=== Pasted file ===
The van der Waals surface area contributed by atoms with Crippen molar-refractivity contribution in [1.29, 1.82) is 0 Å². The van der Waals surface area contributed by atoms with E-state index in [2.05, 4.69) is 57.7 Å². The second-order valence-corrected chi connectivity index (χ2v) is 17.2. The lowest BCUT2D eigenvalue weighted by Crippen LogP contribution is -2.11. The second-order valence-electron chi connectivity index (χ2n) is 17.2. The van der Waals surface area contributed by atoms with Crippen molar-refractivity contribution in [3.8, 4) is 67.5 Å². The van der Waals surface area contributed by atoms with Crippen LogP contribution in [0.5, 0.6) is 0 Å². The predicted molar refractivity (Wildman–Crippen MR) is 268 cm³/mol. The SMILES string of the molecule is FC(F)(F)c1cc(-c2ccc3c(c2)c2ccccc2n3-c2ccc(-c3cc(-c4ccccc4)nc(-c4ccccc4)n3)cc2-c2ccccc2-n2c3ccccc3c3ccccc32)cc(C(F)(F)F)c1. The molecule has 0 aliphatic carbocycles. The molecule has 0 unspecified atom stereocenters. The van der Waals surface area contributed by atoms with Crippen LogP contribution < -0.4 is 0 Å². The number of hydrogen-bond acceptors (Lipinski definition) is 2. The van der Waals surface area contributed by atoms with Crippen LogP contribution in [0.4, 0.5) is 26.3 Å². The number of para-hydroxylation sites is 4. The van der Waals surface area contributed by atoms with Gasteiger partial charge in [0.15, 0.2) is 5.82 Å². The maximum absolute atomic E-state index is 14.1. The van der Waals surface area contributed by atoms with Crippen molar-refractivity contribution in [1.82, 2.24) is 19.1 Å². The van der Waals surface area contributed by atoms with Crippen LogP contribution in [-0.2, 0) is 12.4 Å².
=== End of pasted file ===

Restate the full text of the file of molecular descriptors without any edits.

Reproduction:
The van der Waals surface area contributed by atoms with Crippen molar-refractivity contribution in [1.29, 1.82) is 0 Å². The van der Waals surface area contributed by atoms with E-state index in [2.05, 4.69) is 57.7 Å². The second-order valence-corrected chi connectivity index (χ2v) is 17.2. The lowest BCUT2D eigenvalue weighted by Crippen LogP contribution is -2.11. The second-order valence-electron chi connectivity index (χ2n) is 17.2. The van der Waals surface area contributed by atoms with Crippen molar-refractivity contribution in [3.8, 4) is 67.5 Å². The van der Waals surface area contributed by atoms with Crippen LogP contribution in [0.5, 0.6) is 0 Å². The predicted molar refractivity (Wildman–Crippen MR) is 268 cm³/mol. The SMILES string of the molecule is FC(F)(F)c1cc(-c2ccc3c(c2)c2ccccc2n3-c2ccc(-c3cc(-c4ccccc4)nc(-c4ccccc4)n3)cc2-c2ccccc2-n2c3ccccc3c3ccccc32)cc(C(F)(F)F)c1. The molecule has 0 aliphatic carbocycles. The molecule has 0 unspecified atom stereocenters. The van der Waals surface area contributed by atoms with Crippen LogP contribution < -0.4 is 0 Å². The number of hydrogen-bond acceptors (Lipinski definition) is 2. The van der Waals surface area contributed by atoms with Crippen LogP contribution in [0.4, 0.5) is 26.3 Å². The number of para-hydroxylation sites is 4. The van der Waals surface area contributed by atoms with Gasteiger partial charge in [0.15, 0.2) is 5.82 Å². The maximum absolute atomic E-state index is 14.1. The van der Waals surface area contributed by atoms with Crippen molar-refractivity contribution in [1.82, 2.24) is 19.1 Å². The van der Waals surface area contributed by atoms with Crippen LogP contribution in [-0.2, 0) is 12.4 Å².